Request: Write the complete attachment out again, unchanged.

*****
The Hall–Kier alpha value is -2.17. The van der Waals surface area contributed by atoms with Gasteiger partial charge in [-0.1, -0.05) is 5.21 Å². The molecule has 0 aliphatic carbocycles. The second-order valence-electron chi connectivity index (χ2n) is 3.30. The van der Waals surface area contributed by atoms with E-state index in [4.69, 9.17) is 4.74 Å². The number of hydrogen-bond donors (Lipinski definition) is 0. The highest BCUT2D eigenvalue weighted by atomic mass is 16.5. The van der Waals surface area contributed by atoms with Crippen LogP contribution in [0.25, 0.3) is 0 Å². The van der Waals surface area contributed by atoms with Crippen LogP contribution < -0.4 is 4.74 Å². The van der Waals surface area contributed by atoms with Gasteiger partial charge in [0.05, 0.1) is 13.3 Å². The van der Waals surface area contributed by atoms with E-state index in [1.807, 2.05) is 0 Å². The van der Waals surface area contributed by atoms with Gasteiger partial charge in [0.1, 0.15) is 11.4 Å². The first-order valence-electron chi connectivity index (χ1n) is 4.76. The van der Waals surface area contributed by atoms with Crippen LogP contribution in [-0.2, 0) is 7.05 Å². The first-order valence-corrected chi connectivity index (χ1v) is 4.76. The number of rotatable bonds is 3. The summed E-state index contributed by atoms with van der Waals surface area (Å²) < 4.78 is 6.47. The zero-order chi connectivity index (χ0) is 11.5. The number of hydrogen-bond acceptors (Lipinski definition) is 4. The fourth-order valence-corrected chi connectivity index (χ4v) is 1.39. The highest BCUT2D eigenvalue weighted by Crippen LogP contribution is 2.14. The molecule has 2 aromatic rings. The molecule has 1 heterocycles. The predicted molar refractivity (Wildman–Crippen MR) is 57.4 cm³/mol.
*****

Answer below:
The Hall–Kier alpha value is -2.17. The van der Waals surface area contributed by atoms with Gasteiger partial charge in [-0.1, -0.05) is 5.21 Å². The molecule has 0 aliphatic carbocycles. The second-order valence-electron chi connectivity index (χ2n) is 3.30. The van der Waals surface area contributed by atoms with E-state index in [4.69, 9.17) is 4.74 Å². The number of hydrogen-bond donors (Lipinski definition) is 0. The highest BCUT2D eigenvalue weighted by atomic mass is 16.5. The van der Waals surface area contributed by atoms with Crippen LogP contribution in [0.25, 0.3) is 0 Å². The van der Waals surface area contributed by atoms with Crippen LogP contribution < -0.4 is 4.74 Å². The van der Waals surface area contributed by atoms with Gasteiger partial charge in [0.05, 0.1) is 13.3 Å². The van der Waals surface area contributed by atoms with E-state index in [1.807, 2.05) is 0 Å². The van der Waals surface area contributed by atoms with Gasteiger partial charge in [0.1, 0.15) is 11.4 Å². The first-order valence-electron chi connectivity index (χ1n) is 4.76. The van der Waals surface area contributed by atoms with Crippen LogP contribution in [-0.2, 0) is 7.05 Å². The first-order valence-corrected chi connectivity index (χ1v) is 4.76. The number of rotatable bonds is 3. The summed E-state index contributed by atoms with van der Waals surface area (Å²) < 4.78 is 6.47. The zero-order chi connectivity index (χ0) is 11.5. The number of hydrogen-bond acceptors (Lipinski definition) is 4. The fourth-order valence-corrected chi connectivity index (χ4v) is 1.39. The highest BCUT2D eigenvalue weighted by Crippen LogP contribution is 2.14. The molecule has 2 aromatic rings. The molecule has 1 heterocycles. The predicted molar refractivity (Wildman–Crippen MR) is 57.4 cm³/mol.